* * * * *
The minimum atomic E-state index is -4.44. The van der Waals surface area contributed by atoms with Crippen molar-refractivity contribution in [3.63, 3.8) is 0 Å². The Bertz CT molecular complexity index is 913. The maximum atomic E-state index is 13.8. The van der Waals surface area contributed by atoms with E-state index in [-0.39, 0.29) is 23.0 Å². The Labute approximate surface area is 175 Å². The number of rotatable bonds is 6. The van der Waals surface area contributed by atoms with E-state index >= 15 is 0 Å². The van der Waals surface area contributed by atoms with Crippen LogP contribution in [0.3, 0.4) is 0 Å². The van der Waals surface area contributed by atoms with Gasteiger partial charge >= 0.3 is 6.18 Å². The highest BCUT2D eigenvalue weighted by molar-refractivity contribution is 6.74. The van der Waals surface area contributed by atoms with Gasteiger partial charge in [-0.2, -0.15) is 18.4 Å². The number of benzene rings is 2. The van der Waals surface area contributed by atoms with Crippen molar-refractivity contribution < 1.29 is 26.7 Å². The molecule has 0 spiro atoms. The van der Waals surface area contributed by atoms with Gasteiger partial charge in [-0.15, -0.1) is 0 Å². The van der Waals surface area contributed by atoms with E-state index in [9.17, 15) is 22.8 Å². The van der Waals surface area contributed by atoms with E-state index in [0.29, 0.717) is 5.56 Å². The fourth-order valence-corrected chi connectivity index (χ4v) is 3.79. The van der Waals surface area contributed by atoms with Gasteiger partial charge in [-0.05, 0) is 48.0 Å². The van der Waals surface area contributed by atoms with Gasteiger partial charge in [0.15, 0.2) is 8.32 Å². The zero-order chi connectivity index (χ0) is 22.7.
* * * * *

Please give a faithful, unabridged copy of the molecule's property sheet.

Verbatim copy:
The minimum atomic E-state index is -4.44. The van der Waals surface area contributed by atoms with Crippen molar-refractivity contribution in [3.63, 3.8) is 0 Å². The Bertz CT molecular complexity index is 913. The maximum atomic E-state index is 13.8. The van der Waals surface area contributed by atoms with E-state index in [-0.39, 0.29) is 23.0 Å². The Labute approximate surface area is 175 Å². The number of rotatable bonds is 6. The van der Waals surface area contributed by atoms with E-state index >= 15 is 0 Å². The van der Waals surface area contributed by atoms with Crippen LogP contribution in [0.3, 0.4) is 0 Å². The van der Waals surface area contributed by atoms with Gasteiger partial charge >= 0.3 is 6.18 Å². The highest BCUT2D eigenvalue weighted by molar-refractivity contribution is 6.74. The van der Waals surface area contributed by atoms with Gasteiger partial charge in [-0.2, -0.15) is 18.4 Å². The number of benzene rings is 2. The van der Waals surface area contributed by atoms with Crippen molar-refractivity contribution < 1.29 is 26.7 Å². The molecule has 0 spiro atoms. The van der Waals surface area contributed by atoms with Gasteiger partial charge in [-0.15, -0.1) is 0 Å². The van der Waals surface area contributed by atoms with E-state index in [9.17, 15) is 22.8 Å². The van der Waals surface area contributed by atoms with E-state index in [0.29, 0.717) is 5.56 Å². The fourth-order valence-corrected chi connectivity index (χ4v) is 3.79. The van der Waals surface area contributed by atoms with Gasteiger partial charge in [-0.05, 0) is 48.0 Å². The van der Waals surface area contributed by atoms with Gasteiger partial charge in [0.15, 0.2) is 8.32 Å². The zero-order chi connectivity index (χ0) is 22.7.